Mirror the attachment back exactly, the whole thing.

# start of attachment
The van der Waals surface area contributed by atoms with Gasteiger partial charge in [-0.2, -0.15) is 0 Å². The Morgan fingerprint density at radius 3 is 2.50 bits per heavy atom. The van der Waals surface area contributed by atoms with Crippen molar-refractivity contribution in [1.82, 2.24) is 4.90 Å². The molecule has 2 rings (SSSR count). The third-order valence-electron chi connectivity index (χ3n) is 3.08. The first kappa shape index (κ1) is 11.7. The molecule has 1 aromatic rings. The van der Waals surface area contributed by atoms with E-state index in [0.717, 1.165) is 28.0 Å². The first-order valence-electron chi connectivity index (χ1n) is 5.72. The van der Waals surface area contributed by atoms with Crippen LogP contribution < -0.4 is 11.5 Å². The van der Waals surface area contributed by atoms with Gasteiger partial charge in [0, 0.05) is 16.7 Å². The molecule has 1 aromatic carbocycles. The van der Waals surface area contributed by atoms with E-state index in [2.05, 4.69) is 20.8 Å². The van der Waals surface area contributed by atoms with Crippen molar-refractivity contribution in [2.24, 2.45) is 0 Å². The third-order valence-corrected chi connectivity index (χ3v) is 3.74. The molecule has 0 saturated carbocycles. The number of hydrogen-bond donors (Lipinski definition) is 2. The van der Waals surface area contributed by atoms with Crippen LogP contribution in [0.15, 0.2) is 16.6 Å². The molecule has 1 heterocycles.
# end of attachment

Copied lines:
The van der Waals surface area contributed by atoms with Gasteiger partial charge in [-0.2, -0.15) is 0 Å². The Morgan fingerprint density at radius 3 is 2.50 bits per heavy atom. The van der Waals surface area contributed by atoms with Crippen molar-refractivity contribution in [1.82, 2.24) is 4.90 Å². The molecule has 2 rings (SSSR count). The third-order valence-electron chi connectivity index (χ3n) is 3.08. The first kappa shape index (κ1) is 11.7. The molecule has 1 aromatic rings. The van der Waals surface area contributed by atoms with E-state index in [0.717, 1.165) is 28.0 Å². The first-order valence-electron chi connectivity index (χ1n) is 5.72. The van der Waals surface area contributed by atoms with Crippen LogP contribution < -0.4 is 11.5 Å². The van der Waals surface area contributed by atoms with Gasteiger partial charge in [0, 0.05) is 16.7 Å². The molecule has 1 aromatic carbocycles. The van der Waals surface area contributed by atoms with E-state index in [2.05, 4.69) is 20.8 Å². The van der Waals surface area contributed by atoms with Crippen molar-refractivity contribution in [2.24, 2.45) is 0 Å². The third-order valence-corrected chi connectivity index (χ3v) is 3.74. The molecule has 0 saturated carbocycles. The number of hydrogen-bond donors (Lipinski definition) is 2. The van der Waals surface area contributed by atoms with Crippen LogP contribution in [0.15, 0.2) is 16.6 Å². The molecule has 1 heterocycles.